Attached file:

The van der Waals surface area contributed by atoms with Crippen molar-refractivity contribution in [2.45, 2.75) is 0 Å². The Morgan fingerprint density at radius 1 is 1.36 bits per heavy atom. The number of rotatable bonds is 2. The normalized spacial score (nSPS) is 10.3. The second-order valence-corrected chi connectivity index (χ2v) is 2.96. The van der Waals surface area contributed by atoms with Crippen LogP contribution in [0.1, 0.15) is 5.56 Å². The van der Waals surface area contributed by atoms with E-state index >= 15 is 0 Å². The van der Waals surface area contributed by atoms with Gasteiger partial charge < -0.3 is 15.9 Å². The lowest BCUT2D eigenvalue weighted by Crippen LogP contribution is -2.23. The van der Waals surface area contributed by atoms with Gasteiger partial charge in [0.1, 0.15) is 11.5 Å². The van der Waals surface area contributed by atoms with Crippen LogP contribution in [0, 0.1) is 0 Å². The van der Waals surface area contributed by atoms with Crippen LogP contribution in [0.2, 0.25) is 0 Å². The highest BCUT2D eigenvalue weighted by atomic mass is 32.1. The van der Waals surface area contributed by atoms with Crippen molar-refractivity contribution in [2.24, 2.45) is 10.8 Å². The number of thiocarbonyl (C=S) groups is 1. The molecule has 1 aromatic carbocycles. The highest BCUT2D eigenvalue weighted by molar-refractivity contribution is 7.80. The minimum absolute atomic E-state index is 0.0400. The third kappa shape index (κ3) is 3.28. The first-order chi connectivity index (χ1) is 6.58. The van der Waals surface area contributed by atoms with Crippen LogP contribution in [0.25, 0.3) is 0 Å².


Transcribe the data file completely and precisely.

The van der Waals surface area contributed by atoms with Crippen molar-refractivity contribution in [2.45, 2.75) is 0 Å². The Morgan fingerprint density at radius 1 is 1.36 bits per heavy atom. The number of rotatable bonds is 2. The normalized spacial score (nSPS) is 10.3. The second-order valence-corrected chi connectivity index (χ2v) is 2.96. The van der Waals surface area contributed by atoms with Crippen LogP contribution in [0.1, 0.15) is 5.56 Å². The van der Waals surface area contributed by atoms with E-state index >= 15 is 0 Å². The van der Waals surface area contributed by atoms with Gasteiger partial charge < -0.3 is 15.9 Å². The lowest BCUT2D eigenvalue weighted by Crippen LogP contribution is -2.23. The van der Waals surface area contributed by atoms with Gasteiger partial charge in [0.1, 0.15) is 11.5 Å². The van der Waals surface area contributed by atoms with Crippen LogP contribution in [0, 0.1) is 0 Å². The van der Waals surface area contributed by atoms with Crippen LogP contribution in [0.2, 0.25) is 0 Å². The highest BCUT2D eigenvalue weighted by atomic mass is 32.1. The van der Waals surface area contributed by atoms with Crippen molar-refractivity contribution in [2.24, 2.45) is 10.8 Å². The number of thiocarbonyl (C=S) groups is 1. The molecule has 1 aromatic carbocycles. The highest BCUT2D eigenvalue weighted by molar-refractivity contribution is 7.80. The minimum absolute atomic E-state index is 0.0400. The third kappa shape index (κ3) is 3.28. The first-order chi connectivity index (χ1) is 6.58. The van der Waals surface area contributed by atoms with Crippen LogP contribution in [0.25, 0.3) is 0 Å².